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Issue 127 - March 2012 (2nd Edition) - Page 7

Hoax - Nagasaki Arch Survives Both Atomic Bomb and Tsunami

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Outline
Circulating message claims that attached photographs depict an "arch" in the Japanese city of Nagasaki that somehow survived both the atomic bomb blast of 1945 and the earthquake and tsunami of 2011.



Brief Analysis
The photographs are genuine but they do not show the same "arch" (more correctly known as a "torii"). Moreover, while the first photograph does show a torii at Nagasaki, the second photograph depicts a torii at the Kozuchi shrine in the Japanese town of Otsuchi.

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Detailed analysis and references below example.

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Last updated: 7th March 2012
First published: 1st July 2011
Article written by Brett M. Christensen
About Brett Christensen and Hoax-Slayer


Example
Subject: Fw: ... I have a question

I have a question….

Nagasaki 1945, after the atomic bomb

Nagasaki 1945 after the atomic bomb

Nagasaki 2011, following earthquake and tsunami

Nagasaki 2011 following earthquake and tsunami

What the f@#k is that arch made of ?




Detailed Analysis
Nagasaki Today
Nagasaki was not directly affected by March’s earthquake and tsunami
This message, which is circulating via email and social media, claims that two photographs taken many years apart show the miraculous survival of an "arch" in the Japanese city of Nagasaki. According to the message, the first photographs show the arch still standing after the city was all but destroyed by the atomic bomb blast of 1945 while the second photograph shows the same arch, again still standing, after Nagasaki was devastated by 2011’s earthquake and tsunami.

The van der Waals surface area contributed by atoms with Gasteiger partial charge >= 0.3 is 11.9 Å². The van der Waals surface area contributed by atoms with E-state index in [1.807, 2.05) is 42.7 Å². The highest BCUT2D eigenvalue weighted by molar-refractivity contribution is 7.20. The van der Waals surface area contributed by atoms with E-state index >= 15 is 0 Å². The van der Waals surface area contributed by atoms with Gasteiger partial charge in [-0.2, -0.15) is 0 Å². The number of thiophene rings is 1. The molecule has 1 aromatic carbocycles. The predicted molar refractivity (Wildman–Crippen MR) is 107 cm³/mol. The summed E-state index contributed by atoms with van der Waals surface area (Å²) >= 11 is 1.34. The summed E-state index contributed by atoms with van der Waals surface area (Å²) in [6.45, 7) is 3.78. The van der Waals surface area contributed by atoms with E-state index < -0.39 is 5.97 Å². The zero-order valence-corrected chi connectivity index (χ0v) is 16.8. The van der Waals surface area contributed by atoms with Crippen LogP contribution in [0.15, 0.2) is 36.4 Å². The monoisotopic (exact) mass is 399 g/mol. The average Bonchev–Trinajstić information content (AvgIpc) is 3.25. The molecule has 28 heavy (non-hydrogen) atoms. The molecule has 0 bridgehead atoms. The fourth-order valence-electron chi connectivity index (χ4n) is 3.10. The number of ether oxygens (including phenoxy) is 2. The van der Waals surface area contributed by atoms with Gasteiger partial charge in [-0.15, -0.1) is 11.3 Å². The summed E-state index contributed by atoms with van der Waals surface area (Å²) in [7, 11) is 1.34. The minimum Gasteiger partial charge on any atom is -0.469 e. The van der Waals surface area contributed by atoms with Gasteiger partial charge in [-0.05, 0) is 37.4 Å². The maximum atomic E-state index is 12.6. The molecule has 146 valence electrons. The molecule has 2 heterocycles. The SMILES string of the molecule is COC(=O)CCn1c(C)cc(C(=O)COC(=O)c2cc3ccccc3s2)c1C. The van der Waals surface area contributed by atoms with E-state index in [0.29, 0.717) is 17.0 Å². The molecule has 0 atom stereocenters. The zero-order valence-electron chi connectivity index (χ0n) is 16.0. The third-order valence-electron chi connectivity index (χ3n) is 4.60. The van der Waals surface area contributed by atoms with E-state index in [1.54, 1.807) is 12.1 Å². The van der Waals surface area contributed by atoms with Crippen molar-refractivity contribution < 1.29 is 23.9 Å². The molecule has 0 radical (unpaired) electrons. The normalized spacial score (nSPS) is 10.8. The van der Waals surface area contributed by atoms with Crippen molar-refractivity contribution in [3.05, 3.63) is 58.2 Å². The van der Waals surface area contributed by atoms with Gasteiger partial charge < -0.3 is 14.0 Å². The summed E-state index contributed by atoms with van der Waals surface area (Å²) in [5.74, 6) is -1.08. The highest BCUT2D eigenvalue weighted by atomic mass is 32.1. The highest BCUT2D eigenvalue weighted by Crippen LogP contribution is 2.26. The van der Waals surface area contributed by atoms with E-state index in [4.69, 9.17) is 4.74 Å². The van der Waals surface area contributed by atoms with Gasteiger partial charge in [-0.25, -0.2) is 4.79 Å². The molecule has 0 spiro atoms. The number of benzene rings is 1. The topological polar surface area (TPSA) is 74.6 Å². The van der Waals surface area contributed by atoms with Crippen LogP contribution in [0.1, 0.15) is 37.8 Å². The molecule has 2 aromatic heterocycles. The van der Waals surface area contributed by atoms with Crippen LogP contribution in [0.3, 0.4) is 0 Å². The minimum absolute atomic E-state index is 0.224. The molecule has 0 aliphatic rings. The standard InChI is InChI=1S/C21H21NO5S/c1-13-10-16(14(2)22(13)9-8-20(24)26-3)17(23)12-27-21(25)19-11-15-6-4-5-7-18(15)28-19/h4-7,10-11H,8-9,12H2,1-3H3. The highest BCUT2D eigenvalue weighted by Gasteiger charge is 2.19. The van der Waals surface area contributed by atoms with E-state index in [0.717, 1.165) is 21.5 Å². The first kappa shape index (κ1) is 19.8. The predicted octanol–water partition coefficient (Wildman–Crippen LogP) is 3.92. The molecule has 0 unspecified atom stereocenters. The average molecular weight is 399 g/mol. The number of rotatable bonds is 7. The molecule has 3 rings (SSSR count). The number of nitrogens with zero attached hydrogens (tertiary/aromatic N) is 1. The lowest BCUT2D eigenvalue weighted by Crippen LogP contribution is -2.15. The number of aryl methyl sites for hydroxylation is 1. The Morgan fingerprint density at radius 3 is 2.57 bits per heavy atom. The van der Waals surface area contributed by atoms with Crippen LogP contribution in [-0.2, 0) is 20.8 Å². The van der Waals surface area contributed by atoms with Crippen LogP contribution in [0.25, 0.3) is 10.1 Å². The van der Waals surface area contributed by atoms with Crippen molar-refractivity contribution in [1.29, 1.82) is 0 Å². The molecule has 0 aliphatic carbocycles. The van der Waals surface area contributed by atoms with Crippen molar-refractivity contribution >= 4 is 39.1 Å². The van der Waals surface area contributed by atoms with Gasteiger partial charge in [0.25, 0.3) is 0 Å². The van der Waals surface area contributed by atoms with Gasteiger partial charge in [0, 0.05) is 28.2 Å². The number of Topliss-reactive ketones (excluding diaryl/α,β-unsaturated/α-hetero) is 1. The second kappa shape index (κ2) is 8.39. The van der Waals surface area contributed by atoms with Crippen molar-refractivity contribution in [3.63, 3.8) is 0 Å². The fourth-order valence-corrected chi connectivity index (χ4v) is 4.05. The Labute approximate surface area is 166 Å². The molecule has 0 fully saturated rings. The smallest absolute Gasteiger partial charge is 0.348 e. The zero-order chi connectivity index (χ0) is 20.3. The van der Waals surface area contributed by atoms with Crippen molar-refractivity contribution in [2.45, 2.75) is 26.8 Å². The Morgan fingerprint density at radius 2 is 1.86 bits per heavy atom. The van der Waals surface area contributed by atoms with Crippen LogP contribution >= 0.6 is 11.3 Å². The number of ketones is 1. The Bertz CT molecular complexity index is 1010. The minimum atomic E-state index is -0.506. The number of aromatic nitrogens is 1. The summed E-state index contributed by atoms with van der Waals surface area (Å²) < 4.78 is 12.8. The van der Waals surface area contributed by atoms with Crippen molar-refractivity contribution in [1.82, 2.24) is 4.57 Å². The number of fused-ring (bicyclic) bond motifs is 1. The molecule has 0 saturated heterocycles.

The photographs themselves are genuine but, in fact, they do not depict the same "arch" or even the same city.

The type of structure referred to as an arch in the message is actually a torii a traditional Japanese gate most commonly found at the entrance of or sometimes inside a Shinto shrine.

The first photograph does depict a torii at Nagasaki after an atomic bomb was dropped on the city on August 9, 1945. The same photograph is included on numerous historical websites discussing the bombing. The photograph was taken by army staff photographer Yosuke Yamahata who began to record the devastation of the city on August 10, 1945, a day after the bomb was dropped.

However, the second photograph does not depict the torii at Nagasaki, but rather another torii leading to Kozuchi shrine at the town of Otsuchi, Iwate prefecture, Japan. Otsuchi was indeed devastated by the earthquake and tsunami that hit Japan in March 2011.

Nagasaki is located some 1300 kilometers away from Otsuchi. Nagasaki was not directly affected by March’s earthquake and tsunami.

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References
Wikipedia - Torii
The Atomic Bombs and the Soviet Invasion: What Drove Japan’s Decision to Surrender?
A Photo-Essay on the Bombing of Hiroshima and Nagasaki
Yosuke Yamahata
Yosuke Yamahata - Memeory Exhibition
Before and after: Japan rebuilds after tsunam
Otsuchi, Iwat
Safe To Visit Toky



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Issue 127 Start Menu

Pages in this issue:
  1. Pointless and Exploitive 'Share if You Are Against Child Abuse' Facebook Post
  2. Little Girl With Huge Belly Facebook Donation Hoax
  3. Intuit.com Malware Emails
  4. BlackBerry Messenger Resend to Save Account Hoax
  5. Friend Request Facebook Ban Warning
  6. Arwa Has Now Been Found - Help find Missing Girl Arwa Message
  7. Hoax - Nagasaki Arch Survives Both Atomic Bomb and Tsunami
  8. Pharmacy Spam Emails Purport to be From YouTube
  9. False Warning - Do Not Add 'Jason Lee' Because Its a Virus
  10. 'Wolf' Slaughter Protest Message
  11. Fake Three Headed Snake Image
  12. False Warning - Facebook Will Soon Require Social Security Numbers When Users Login
  13. Advance Fee Scam - British National Lottery Promo Programme
  14. Invitation FB Olympic Torch Virus Hoax